ALTHOUGH we are already well into the New Year, I don’t think it is too late to make a new year resolution.

And that is to stop looking on the internet for symptoms of possible serious illnesses.

Over the last few weeks, I have convinced myself I have diabetes, purely on the strength of what it says on the world wide web.

I was a stranger to the doctors’ surgery for many years, but since retirement, I seem to have spent an inordinate amount of time browsing through ancient copies of Country Life and Woman’s Own down at the surgery.

I had an exemplary sickness record when gainfully employed, apart from three weeks off following a high speed car crash when I was pulled unconscious from the wreckage – and still wrote up my report on Bellingham Show from my hospital bed the following day

Another three weeks on the sidelines came when I had kidney stones removed by a surgeon whom I believe practised his skills by winkling the seeds out of pomegranates with his grandmother’s hat-pin

I had neither the time nor the inclination to be ill, and any incipient bugs were swiftly dealt with by the application of a generous draught of dark rum and Vimto.

But since drifting off into reluctant retirement, I have been admitted to hospital twice for surgery, and again after suffering a stroke.

I am on medication for the first time in my life, and reading the leaflets accompanying my daily dosage is enough to to make the most hale and hearty patients take to their beds.

My internet quest started when a routine blood test showed I had slightly raised blood sugar levels, despite the fact I never put sugar in my coffee, on my cereal or indeed on anything else A bag of sugar lasts so long in Hextol Towers that the writing on the bag is all in Latin and Mr Cube is wearing a toga.

The days are gone when I used to go round with a twist of newspaper filled with a mixture of cocoa and sugar to stick a wet finger into, and similarly I hardly ever carry a stick of rhubarb to dip into the bag of Tate and Lyles in my pocket.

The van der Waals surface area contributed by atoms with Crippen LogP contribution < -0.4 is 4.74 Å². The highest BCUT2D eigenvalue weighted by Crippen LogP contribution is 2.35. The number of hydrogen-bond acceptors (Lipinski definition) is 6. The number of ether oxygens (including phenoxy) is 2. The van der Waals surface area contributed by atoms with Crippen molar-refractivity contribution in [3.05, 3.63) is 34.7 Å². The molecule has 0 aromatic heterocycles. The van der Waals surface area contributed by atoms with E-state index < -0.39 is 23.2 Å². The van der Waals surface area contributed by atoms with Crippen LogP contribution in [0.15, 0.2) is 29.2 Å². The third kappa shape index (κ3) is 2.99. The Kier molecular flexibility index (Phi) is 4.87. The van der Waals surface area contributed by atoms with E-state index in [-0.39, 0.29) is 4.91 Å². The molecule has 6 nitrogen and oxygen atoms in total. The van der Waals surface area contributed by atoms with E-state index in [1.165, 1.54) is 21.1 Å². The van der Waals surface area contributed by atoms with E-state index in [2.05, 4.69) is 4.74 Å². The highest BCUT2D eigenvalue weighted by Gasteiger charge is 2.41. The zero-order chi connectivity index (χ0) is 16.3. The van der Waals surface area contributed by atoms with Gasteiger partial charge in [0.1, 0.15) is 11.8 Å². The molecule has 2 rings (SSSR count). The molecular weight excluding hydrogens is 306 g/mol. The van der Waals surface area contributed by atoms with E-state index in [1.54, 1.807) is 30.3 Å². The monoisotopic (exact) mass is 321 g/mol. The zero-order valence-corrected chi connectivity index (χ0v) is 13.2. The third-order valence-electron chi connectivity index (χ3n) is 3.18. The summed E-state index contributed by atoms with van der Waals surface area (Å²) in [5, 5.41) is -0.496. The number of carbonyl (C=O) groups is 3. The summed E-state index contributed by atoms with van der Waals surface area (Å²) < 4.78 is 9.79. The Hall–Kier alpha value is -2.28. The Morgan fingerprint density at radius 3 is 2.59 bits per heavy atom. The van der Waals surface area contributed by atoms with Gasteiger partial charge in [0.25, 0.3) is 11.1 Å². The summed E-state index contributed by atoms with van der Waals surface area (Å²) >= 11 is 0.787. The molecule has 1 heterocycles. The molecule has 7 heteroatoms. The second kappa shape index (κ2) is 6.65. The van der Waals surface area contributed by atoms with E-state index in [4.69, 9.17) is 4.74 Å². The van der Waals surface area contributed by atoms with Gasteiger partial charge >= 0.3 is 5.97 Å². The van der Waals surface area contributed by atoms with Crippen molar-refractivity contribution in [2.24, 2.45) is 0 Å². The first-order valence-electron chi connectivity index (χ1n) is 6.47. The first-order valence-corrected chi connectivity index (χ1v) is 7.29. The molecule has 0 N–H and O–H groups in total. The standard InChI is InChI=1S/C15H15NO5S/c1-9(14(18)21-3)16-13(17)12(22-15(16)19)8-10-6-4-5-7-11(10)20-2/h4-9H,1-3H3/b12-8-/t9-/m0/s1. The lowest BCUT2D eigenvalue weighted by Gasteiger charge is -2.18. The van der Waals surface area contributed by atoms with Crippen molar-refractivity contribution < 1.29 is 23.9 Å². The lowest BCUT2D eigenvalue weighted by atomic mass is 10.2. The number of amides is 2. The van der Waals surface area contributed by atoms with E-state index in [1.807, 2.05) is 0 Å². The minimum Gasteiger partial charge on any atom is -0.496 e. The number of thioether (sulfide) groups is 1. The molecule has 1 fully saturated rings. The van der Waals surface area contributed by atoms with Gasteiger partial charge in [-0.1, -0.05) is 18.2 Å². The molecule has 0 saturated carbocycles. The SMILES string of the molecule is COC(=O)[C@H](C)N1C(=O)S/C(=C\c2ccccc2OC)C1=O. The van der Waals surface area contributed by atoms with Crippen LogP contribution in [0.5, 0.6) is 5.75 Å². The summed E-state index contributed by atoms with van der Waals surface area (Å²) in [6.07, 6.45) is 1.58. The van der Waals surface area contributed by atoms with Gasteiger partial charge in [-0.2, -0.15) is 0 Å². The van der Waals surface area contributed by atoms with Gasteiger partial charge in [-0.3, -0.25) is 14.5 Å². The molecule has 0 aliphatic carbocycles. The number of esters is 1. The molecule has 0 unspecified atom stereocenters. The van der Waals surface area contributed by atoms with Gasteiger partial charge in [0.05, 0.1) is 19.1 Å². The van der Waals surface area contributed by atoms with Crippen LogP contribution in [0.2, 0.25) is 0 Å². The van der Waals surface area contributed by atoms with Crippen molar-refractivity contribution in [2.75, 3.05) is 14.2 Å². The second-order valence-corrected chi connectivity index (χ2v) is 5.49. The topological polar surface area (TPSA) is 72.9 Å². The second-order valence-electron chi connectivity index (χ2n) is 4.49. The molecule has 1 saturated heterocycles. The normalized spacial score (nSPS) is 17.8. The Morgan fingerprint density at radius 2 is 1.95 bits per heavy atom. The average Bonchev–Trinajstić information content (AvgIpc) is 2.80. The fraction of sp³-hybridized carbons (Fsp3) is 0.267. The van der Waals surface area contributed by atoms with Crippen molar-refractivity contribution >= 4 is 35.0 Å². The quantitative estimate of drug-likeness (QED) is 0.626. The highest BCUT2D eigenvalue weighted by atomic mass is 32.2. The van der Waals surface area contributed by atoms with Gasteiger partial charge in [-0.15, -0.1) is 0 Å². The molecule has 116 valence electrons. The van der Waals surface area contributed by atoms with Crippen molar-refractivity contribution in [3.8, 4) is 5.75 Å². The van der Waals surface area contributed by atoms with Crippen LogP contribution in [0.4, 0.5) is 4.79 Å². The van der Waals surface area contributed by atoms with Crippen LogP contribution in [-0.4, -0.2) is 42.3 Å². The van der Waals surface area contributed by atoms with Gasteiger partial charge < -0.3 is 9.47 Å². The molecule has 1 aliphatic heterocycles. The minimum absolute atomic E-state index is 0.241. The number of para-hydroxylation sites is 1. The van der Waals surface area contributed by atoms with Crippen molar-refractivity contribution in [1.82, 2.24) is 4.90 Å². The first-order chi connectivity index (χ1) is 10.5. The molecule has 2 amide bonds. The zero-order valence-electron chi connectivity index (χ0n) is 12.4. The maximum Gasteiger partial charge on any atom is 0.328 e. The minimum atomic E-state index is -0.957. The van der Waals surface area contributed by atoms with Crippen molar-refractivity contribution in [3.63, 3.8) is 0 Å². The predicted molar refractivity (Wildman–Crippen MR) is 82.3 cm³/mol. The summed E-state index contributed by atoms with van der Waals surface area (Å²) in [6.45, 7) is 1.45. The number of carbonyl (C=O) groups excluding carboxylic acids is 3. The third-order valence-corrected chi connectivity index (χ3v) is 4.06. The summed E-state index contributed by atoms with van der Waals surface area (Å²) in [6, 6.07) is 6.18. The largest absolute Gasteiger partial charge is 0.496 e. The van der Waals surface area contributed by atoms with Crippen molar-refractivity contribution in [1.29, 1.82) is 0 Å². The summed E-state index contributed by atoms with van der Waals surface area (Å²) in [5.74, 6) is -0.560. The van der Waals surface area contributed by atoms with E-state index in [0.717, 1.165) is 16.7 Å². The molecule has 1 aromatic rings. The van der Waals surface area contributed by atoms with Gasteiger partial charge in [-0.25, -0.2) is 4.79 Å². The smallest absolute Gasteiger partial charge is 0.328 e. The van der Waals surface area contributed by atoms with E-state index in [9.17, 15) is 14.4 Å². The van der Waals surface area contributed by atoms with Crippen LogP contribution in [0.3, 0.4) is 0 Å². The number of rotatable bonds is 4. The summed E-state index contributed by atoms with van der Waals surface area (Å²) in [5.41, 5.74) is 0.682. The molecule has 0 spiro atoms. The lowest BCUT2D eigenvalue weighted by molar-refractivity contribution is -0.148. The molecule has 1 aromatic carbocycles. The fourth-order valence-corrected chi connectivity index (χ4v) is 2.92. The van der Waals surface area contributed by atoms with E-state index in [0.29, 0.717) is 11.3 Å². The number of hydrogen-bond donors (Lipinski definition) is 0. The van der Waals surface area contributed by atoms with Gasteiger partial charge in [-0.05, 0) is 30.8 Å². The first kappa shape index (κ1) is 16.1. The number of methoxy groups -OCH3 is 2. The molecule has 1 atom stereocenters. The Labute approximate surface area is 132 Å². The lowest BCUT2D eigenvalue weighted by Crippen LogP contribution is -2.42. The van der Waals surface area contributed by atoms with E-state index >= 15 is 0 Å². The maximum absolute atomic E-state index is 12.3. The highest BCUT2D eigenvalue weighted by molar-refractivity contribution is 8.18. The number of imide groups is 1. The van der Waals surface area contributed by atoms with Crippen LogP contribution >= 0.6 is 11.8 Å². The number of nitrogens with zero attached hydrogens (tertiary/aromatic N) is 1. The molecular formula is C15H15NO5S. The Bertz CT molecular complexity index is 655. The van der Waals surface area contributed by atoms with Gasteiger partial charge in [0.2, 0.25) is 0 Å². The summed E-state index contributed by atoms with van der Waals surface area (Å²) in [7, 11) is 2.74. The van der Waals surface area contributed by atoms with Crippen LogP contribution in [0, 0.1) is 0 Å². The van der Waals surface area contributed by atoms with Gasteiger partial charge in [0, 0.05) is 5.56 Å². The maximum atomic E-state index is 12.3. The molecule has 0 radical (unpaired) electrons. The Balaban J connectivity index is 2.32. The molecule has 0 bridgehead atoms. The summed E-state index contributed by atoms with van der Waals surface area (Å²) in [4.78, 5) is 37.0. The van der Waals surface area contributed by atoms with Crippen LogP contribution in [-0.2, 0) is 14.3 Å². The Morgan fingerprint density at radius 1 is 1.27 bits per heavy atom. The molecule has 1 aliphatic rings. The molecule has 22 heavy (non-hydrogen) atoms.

I do drink lots of fizzy pop, but only of the zero sugar variety, and I am at the beck and call of 110 rescue horses with a fork and barrow at the stables for five hours a day for 13 days out of 14.

I do have a weakness for certain sweeties though, particularly those blue and pink aniseedy jelly jobs from a packet of liquorice allsorts. Occasionally a bag containing only those glorious gobbets of gelatine can be found in the local cheap shops, and I am unable to resist them.

They disappear down my capacious gullet like snow off a dyke and God help anyone who asks if they can have one.

I believe I may have consumed an entire bag of these delights on the morning of my last blood test, and convinced myself they were to blame for my unusually high sugar content.

But then I started reading up online about the ravages which can take place when one is in the grip of Type 2 diabetes and it didn’t take long to convince myself I would soon be jabbing myself in the thigh with a syringe loaded with insulin.

On the long list of symptoms of impending sugar sickness was a loss of feeling in the toes, and I realised with some alarm that for some time now, I have been unable to distinguish the middle toe on my right foot from a frozen chipolata. Although it looks perfectly normal It really feels as though this little piggy has gone to market, and won’t be coming back. When it first happened it felt as though I had a blister, but Mrs Hexstol confirmed the metatarsal was blemish free,

I also became very itchy – another sign of diabetes – and had lost weight, which all added up to definite diagnosis. The website blurb said that anyone exhibiting any of these symptoms should see their GP without delay and I had several sure fire signs, so I made an appointment forthwith.

I warned Mrs Hextol I would probably be rushed off to hospital, and donned clean socks and undergarments ready for confirmation of my diagnosis. However, the doctor told me I was far too healthy to even consider being a diabetic.